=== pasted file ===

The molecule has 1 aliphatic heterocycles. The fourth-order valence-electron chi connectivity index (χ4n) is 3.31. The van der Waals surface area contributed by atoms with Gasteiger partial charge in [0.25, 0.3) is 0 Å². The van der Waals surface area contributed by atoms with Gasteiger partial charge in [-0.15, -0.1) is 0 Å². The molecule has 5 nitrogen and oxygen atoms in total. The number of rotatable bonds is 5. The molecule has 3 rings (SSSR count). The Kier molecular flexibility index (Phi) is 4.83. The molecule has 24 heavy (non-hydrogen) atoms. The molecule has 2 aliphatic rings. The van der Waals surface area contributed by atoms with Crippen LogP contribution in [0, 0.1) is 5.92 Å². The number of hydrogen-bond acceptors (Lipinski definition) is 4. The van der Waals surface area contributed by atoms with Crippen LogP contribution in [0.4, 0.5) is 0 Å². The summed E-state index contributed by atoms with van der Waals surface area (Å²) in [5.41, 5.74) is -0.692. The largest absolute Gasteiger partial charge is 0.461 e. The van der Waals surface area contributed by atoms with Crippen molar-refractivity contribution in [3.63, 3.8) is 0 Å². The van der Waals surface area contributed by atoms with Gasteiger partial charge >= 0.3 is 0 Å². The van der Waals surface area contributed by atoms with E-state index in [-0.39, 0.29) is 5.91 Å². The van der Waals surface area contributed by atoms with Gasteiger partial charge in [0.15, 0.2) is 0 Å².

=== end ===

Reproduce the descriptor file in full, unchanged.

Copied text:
The molecule has 1 aliphatic heterocycles. The fourth-order valence-electron chi connectivity index (χ4n) is 3.31. The van der Waals surface area contributed by atoms with Gasteiger partial charge in [0.25, 0.3) is 0 Å². The van der Waals surface area contributed by atoms with Gasteiger partial charge in [-0.15, -0.1) is 0 Å². The molecule has 5 nitrogen and oxygen atoms in total. The number of rotatable bonds is 5. The molecule has 3 rings (SSSR count). The Kier molecular flexibility index (Phi) is 4.83. The molecule has 24 heavy (non-hydrogen) atoms. The molecule has 2 aliphatic rings. The van der Waals surface area contributed by atoms with Crippen LogP contribution in [0, 0.1) is 5.92 Å². The number of hydrogen-bond acceptors (Lipinski definition) is 4. The van der Waals surface area contributed by atoms with Crippen LogP contribution in [0.4, 0.5) is 0 Å². The summed E-state index contributed by atoms with van der Waals surface area (Å²) in [5.41, 5.74) is -0.692. The largest absolute Gasteiger partial charge is 0.461 e. The van der Waals surface area contributed by atoms with Crippen molar-refractivity contribution in [3.63, 3.8) is 0 Å². The van der Waals surface area contributed by atoms with Gasteiger partial charge >= 0.3 is 0 Å². The van der Waals surface area contributed by atoms with E-state index in [-0.39, 0.29) is 5.91 Å². The van der Waals surface area contributed by atoms with Gasteiger partial charge in [0.15, 0.2) is 0 Å².